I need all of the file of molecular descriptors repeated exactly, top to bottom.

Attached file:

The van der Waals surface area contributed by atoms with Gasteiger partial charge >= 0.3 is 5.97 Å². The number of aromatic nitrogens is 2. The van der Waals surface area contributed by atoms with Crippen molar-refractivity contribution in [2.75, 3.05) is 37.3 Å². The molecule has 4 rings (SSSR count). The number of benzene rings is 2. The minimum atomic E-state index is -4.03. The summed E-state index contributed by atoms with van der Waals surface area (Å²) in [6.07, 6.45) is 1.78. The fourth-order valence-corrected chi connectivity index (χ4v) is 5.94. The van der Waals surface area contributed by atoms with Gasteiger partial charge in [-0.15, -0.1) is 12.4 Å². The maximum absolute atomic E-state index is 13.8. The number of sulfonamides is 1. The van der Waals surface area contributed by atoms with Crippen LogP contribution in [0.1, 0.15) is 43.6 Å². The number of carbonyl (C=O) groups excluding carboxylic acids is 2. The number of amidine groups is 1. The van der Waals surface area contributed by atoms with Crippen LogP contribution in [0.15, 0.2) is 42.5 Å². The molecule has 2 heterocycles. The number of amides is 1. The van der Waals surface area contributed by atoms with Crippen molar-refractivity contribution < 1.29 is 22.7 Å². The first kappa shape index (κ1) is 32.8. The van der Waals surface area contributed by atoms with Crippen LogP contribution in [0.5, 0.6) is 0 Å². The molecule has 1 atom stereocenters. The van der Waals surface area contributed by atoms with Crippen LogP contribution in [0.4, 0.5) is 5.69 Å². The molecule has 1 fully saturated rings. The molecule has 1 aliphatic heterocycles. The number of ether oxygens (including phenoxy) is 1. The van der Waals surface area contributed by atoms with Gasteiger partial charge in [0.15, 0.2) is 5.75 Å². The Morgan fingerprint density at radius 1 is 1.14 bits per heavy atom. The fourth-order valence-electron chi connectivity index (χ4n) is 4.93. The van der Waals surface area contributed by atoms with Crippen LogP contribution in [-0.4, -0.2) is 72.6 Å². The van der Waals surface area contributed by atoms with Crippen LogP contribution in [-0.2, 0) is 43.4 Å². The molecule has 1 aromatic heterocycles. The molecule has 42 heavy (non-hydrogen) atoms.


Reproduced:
The van der Waals surface area contributed by atoms with Gasteiger partial charge >= 0.3 is 5.97 Å². The number of aromatic nitrogens is 2. The van der Waals surface area contributed by atoms with Crippen molar-refractivity contribution in [2.75, 3.05) is 37.3 Å². The molecule has 4 rings (SSSR count). The number of benzene rings is 2. The minimum atomic E-state index is -4.03. The summed E-state index contributed by atoms with van der Waals surface area (Å²) in [6.07, 6.45) is 1.78. The fourth-order valence-corrected chi connectivity index (χ4v) is 5.94. The van der Waals surface area contributed by atoms with Gasteiger partial charge in [-0.15, -0.1) is 12.4 Å². The maximum absolute atomic E-state index is 13.8. The number of sulfonamides is 1. The van der Waals surface area contributed by atoms with Crippen LogP contribution in [0.1, 0.15) is 43.6 Å². The number of carbonyl (C=O) groups excluding carboxylic acids is 2. The number of amidine groups is 1. The van der Waals surface area contributed by atoms with Crippen LogP contribution in [0.15, 0.2) is 42.5 Å². The molecule has 2 heterocycles. The number of amides is 1. The van der Waals surface area contributed by atoms with Crippen molar-refractivity contribution < 1.29 is 22.7 Å². The first kappa shape index (κ1) is 32.8. The van der Waals surface area contributed by atoms with Crippen LogP contribution in [0.5, 0.6) is 0 Å². The molecule has 1 atom stereocenters. The van der Waals surface area contributed by atoms with Crippen LogP contribution in [0.4, 0.5) is 5.69 Å². The molecule has 1 fully saturated rings. The molecule has 1 aliphatic heterocycles. The number of ether oxygens (including phenoxy) is 1. The van der Waals surface area contributed by atoms with Gasteiger partial charge in [0.15, 0.2) is 5.75 Å². The Morgan fingerprint density at radius 1 is 1.14 bits per heavy atom. The fourth-order valence-electron chi connectivity index (χ4n) is 4.93. The van der Waals surface area contributed by atoms with Crippen LogP contribution in [-0.4, -0.2) is 72.6 Å². The van der Waals surface area contributed by atoms with Crippen LogP contribution in [-0.2, 0) is 43.4 Å². The molecule has 1 aromatic heterocycles. The molecule has 42 heavy (non-hydrogen) atoms.